• Electrical conductivity of a liquid dielectric. Dependence factors: the structure of the molecule, temperature, impurities, the presence of large charges of electrons and ions. The electrical conductivity of liquid dielectrics depends to a large extent on the presence of moisture and impurities. The conductivity of the electricity of polar substances is created by means of a liquid with dissociated ions. When comparing polar and nonpolar liquids, an obvious advantage in conductivity is the first. If the liquid is cleaned of impurities, this will help reduce its conductive properties. As the conductivity of the liquid substance and its temperature increase, a decrease in its viscosity occurs, leading to an increase in the mobility of the ions.
  • Solid dielectrics. Their electrical conductivity is caused by the movement of charged particles of a dielectric and impurities. In strong fields of electric current, electrical conductivity is revealed.

Physical properties of dielectrics

With a resistivity of material equal to less than 10-5 Ohm * m, they can be attributed to conductors. If more than 108 Ohm * m - to dielectrics. There are cases when the resistivity will be many times greater than the conductor resistance. In the interval 10-5-108 Ω * m there is a semiconductor. Metal material is an excellent conductor of electric current.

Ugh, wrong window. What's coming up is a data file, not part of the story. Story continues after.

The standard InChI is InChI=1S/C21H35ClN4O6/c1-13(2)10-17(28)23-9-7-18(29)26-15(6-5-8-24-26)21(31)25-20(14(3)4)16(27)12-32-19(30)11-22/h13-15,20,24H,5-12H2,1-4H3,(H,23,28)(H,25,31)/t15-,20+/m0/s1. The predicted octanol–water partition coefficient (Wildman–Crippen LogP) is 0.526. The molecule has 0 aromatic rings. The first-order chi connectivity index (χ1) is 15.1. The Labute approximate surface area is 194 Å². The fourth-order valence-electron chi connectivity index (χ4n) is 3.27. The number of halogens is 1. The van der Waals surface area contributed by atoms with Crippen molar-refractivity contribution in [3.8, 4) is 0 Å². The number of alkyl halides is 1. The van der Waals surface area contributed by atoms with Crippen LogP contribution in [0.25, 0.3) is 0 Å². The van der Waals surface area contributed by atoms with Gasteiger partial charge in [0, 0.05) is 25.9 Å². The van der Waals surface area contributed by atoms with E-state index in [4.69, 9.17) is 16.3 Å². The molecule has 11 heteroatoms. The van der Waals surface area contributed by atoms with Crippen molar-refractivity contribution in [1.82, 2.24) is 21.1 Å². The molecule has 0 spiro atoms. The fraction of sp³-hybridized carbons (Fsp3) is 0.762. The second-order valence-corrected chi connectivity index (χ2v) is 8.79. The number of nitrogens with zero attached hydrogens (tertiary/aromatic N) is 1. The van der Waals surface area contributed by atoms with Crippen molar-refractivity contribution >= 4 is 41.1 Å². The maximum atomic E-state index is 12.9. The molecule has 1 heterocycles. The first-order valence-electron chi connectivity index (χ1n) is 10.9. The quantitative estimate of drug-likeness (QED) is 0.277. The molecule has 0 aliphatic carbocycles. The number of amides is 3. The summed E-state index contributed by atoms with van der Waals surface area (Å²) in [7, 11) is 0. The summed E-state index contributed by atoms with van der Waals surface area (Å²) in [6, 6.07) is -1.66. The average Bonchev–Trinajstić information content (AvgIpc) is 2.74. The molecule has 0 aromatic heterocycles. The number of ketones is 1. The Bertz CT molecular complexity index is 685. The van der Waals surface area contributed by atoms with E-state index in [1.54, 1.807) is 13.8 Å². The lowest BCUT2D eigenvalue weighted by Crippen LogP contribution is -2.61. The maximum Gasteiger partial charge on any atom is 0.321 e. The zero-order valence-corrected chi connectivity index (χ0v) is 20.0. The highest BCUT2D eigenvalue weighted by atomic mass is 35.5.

Of the entire Mendeleyev table, only 25 elements refer to non-metals, and 12 of them, possibly, will be with the properties of a semiconductor. But, of course, besides the substances in the table, there are many more alloys, compositions or chemical compounds with the property of a conductor, semiconductor or dielectric. Proceeding from this, it is difficult to draw a definite face of the values of various substances with their resistances. For example, with a reduced temperature factor, the semiconductor will behave like a dielectric.


The use of non-conductive materials is very extensive, because it is one of the most popular classes of electrical components. It has become quite clear that they can be used thanks to the properties in the active and passive form.

In a passive form, the properties of dielectrics are used for use in electrical insulating material.

In active form they are used in ferroelectrics, as well as in materials for radiators of laser technology.